Friday, November 4, 2011

It's the Earnings

Despite what some might say, the reason for the whole Occupy movement, the 2008 crash in the first place, and the persistence of the recession, all boil down to one simple factor with a lot of complex causes. For the last thirty years, American wages have stagnated. Couple stagnation with inflation, rising health care costs and college tuition, and general increases in the cost of living, and the meaningful earnings of American workers has been going steadily down for thirty years.

Simply put, most Americans have a lot less truly discretionary money than they used to. It's easy to connect that to the financial collapse of 2008. That collapse was caused by a financial market based in the trading of financial products based in sub-prime mortages, i.e. mortgages that, because of the borrowers credit rating, income, or other factors, had a high risk of not being paid off. If wages had kept pace with profits, productivity, cost of living, or even just inflation, more Americans would have had enough money to actually afford homes, and thus, not be sub-prime borrowers in the first place. This inability to afford homes, was, of course compounded by the amount of credit debt most Americans carried and carry. If wages hadn't stagnated, fewer Americans would have had to go into credit card debt in order to make ends meet. That debt, also contributes a great deal to the persistence of the recession, as paying down credit card debt, or really any debt, does not create any new economic activity because it is not new spending. And no matter what the other factors are, people can't really spend money they don't have at a rate needed to jump start a sluggish economy no matter how easy credit might be.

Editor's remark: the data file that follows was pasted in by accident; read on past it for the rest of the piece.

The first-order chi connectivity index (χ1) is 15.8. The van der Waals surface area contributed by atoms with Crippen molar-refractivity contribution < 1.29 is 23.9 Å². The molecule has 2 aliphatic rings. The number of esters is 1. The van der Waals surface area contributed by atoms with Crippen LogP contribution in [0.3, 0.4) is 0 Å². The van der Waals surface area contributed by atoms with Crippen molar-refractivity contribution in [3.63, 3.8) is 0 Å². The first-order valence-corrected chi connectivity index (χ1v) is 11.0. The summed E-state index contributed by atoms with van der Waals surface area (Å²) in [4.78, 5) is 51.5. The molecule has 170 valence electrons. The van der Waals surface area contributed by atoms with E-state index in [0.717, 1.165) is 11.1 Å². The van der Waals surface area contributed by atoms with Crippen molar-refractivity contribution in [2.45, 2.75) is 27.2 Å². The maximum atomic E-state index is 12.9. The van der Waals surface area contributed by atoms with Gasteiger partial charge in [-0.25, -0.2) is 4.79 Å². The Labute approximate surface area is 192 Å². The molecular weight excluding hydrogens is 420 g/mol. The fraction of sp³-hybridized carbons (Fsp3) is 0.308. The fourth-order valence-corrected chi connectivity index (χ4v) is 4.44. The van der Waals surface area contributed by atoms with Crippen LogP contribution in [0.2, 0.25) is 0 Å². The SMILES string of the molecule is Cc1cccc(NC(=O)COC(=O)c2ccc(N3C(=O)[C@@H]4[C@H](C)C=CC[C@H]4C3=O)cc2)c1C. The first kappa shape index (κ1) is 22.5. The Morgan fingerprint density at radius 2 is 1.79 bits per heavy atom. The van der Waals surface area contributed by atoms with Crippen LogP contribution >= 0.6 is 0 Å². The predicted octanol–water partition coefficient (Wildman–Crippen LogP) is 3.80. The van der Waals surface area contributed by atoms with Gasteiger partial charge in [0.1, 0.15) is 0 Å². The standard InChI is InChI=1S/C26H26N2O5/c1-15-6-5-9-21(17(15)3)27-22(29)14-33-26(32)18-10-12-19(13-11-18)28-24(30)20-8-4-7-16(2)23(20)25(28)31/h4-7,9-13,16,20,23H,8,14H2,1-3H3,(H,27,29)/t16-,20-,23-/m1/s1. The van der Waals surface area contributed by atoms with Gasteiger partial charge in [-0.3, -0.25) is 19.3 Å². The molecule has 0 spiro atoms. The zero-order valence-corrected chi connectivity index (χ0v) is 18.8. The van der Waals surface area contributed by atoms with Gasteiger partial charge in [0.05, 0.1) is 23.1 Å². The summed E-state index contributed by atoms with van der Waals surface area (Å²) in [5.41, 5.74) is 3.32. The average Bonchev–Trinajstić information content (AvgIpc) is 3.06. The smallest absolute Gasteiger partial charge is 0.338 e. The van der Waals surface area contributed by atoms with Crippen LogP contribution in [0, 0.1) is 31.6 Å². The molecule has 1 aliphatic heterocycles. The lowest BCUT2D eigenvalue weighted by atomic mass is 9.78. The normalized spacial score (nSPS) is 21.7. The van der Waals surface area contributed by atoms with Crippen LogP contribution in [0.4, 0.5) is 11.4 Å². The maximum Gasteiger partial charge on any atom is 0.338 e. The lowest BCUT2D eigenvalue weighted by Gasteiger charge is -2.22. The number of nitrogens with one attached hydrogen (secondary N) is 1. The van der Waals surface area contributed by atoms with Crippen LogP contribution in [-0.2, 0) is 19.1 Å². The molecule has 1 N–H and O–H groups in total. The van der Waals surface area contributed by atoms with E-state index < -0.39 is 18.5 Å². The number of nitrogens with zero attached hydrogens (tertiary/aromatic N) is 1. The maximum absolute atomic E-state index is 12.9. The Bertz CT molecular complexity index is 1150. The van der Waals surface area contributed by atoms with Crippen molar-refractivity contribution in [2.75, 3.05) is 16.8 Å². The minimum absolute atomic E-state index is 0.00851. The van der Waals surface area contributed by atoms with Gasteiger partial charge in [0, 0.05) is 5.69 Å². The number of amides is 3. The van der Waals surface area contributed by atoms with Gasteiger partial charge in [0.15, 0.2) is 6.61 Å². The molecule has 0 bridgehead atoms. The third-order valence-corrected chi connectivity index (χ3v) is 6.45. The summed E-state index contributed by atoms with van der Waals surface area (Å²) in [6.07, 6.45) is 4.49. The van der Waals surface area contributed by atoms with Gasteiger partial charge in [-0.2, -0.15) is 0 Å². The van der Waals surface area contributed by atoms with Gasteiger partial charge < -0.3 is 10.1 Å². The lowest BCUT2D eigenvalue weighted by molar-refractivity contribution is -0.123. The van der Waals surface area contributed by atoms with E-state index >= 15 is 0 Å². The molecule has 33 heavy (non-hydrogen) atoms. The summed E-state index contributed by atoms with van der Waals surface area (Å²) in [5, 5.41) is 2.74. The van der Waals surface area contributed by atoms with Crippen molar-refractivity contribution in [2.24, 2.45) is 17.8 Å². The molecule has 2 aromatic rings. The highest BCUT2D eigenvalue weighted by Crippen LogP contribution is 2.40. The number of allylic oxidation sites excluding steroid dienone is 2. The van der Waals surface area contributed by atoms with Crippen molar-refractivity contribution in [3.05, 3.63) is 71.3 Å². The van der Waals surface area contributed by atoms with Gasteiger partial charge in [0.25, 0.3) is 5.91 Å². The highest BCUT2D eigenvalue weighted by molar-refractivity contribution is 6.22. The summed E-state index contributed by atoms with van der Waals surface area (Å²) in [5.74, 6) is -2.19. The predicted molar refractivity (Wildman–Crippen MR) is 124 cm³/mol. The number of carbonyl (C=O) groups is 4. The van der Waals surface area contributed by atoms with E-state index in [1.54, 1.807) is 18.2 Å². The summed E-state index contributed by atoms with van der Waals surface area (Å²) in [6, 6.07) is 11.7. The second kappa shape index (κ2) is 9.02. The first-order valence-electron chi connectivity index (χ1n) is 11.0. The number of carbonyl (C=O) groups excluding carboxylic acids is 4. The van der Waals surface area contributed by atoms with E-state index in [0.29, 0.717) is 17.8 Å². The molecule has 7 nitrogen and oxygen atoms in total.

To put it in an almost tautological sound byte, America is in a recession because Americans don't have enough money.

It would be one thing if wage stagnation were part of a long downturn in the American economy. But over that same time period, both productivity and corporate profits went up. It would also be another thing if Americans, for whatever reason, started working less, but Americans now work more than anybody else in the world. We work more than Japan. Remember when it was kind of a joke how hard the Japanese worked?